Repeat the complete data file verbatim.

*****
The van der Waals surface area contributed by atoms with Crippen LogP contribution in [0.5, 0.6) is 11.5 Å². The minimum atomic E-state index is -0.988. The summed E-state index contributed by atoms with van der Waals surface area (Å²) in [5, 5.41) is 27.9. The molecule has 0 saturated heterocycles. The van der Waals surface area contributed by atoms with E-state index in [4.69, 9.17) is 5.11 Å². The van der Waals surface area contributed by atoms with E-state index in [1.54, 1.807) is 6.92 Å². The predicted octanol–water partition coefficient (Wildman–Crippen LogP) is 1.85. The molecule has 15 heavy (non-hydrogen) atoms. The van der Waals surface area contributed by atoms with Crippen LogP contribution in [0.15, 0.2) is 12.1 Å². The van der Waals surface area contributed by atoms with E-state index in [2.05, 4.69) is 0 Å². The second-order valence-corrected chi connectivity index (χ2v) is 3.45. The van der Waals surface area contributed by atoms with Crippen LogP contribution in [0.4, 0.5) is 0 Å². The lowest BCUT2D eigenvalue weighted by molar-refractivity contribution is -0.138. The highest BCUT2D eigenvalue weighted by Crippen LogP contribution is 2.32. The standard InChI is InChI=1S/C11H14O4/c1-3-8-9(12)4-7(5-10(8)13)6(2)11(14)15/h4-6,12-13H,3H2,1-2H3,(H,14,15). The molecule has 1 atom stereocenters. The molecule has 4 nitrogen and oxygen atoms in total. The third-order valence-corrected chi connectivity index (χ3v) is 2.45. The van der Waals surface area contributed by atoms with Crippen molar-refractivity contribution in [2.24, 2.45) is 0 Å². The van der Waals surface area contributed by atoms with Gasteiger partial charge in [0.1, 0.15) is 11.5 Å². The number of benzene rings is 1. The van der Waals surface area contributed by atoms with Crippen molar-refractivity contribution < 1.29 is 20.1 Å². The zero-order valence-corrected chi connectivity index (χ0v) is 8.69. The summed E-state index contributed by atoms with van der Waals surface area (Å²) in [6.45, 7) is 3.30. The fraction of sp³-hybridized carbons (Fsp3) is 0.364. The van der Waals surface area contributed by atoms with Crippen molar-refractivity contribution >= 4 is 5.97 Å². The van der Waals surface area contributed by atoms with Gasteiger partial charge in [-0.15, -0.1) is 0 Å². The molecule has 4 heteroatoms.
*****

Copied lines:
The van der Waals surface area contributed by atoms with Crippen LogP contribution in [0.5, 0.6) is 11.5 Å². The minimum atomic E-state index is -0.988. The summed E-state index contributed by atoms with van der Waals surface area (Å²) in [5, 5.41) is 27.9. The molecule has 0 saturated heterocycles. The van der Waals surface area contributed by atoms with E-state index in [4.69, 9.17) is 5.11 Å². The van der Waals surface area contributed by atoms with E-state index in [1.54, 1.807) is 6.92 Å². The predicted octanol–water partition coefficient (Wildman–Crippen LogP) is 1.85. The molecule has 15 heavy (non-hydrogen) atoms. The van der Waals surface area contributed by atoms with Crippen LogP contribution in [0.15, 0.2) is 12.1 Å². The van der Waals surface area contributed by atoms with E-state index in [2.05, 4.69) is 0 Å². The second-order valence-corrected chi connectivity index (χ2v) is 3.45. The van der Waals surface area contributed by atoms with Crippen LogP contribution in [0.4, 0.5) is 0 Å². The lowest BCUT2D eigenvalue weighted by molar-refractivity contribution is -0.138. The highest BCUT2D eigenvalue weighted by Crippen LogP contribution is 2.32. The standard InChI is InChI=1S/C11H14O4/c1-3-8-9(12)4-7(5-10(8)13)6(2)11(14)15/h4-6,12-13H,3H2,1-2H3,(H,14,15). The molecule has 1 atom stereocenters. The molecule has 4 nitrogen and oxygen atoms in total. The third-order valence-corrected chi connectivity index (χ3v) is 2.45. The van der Waals surface area contributed by atoms with Crippen molar-refractivity contribution in [2.24, 2.45) is 0 Å². The van der Waals surface area contributed by atoms with Gasteiger partial charge in [0.1, 0.15) is 11.5 Å². The number of benzene rings is 1. The van der Waals surface area contributed by atoms with Crippen molar-refractivity contribution < 1.29 is 20.1 Å². The zero-order valence-corrected chi connectivity index (χ0v) is 8.69. The summed E-state index contributed by atoms with van der Waals surface area (Å²) in [6.45, 7) is 3.30. The fraction of sp³-hybridized carbons (Fsp3) is 0.364. The van der Waals surface area contributed by atoms with Crippen molar-refractivity contribution >= 4 is 5.97 Å². The van der Waals surface area contributed by atoms with Gasteiger partial charge in [-0.15, -0.1) is 0 Å². The molecule has 4 heteroatoms.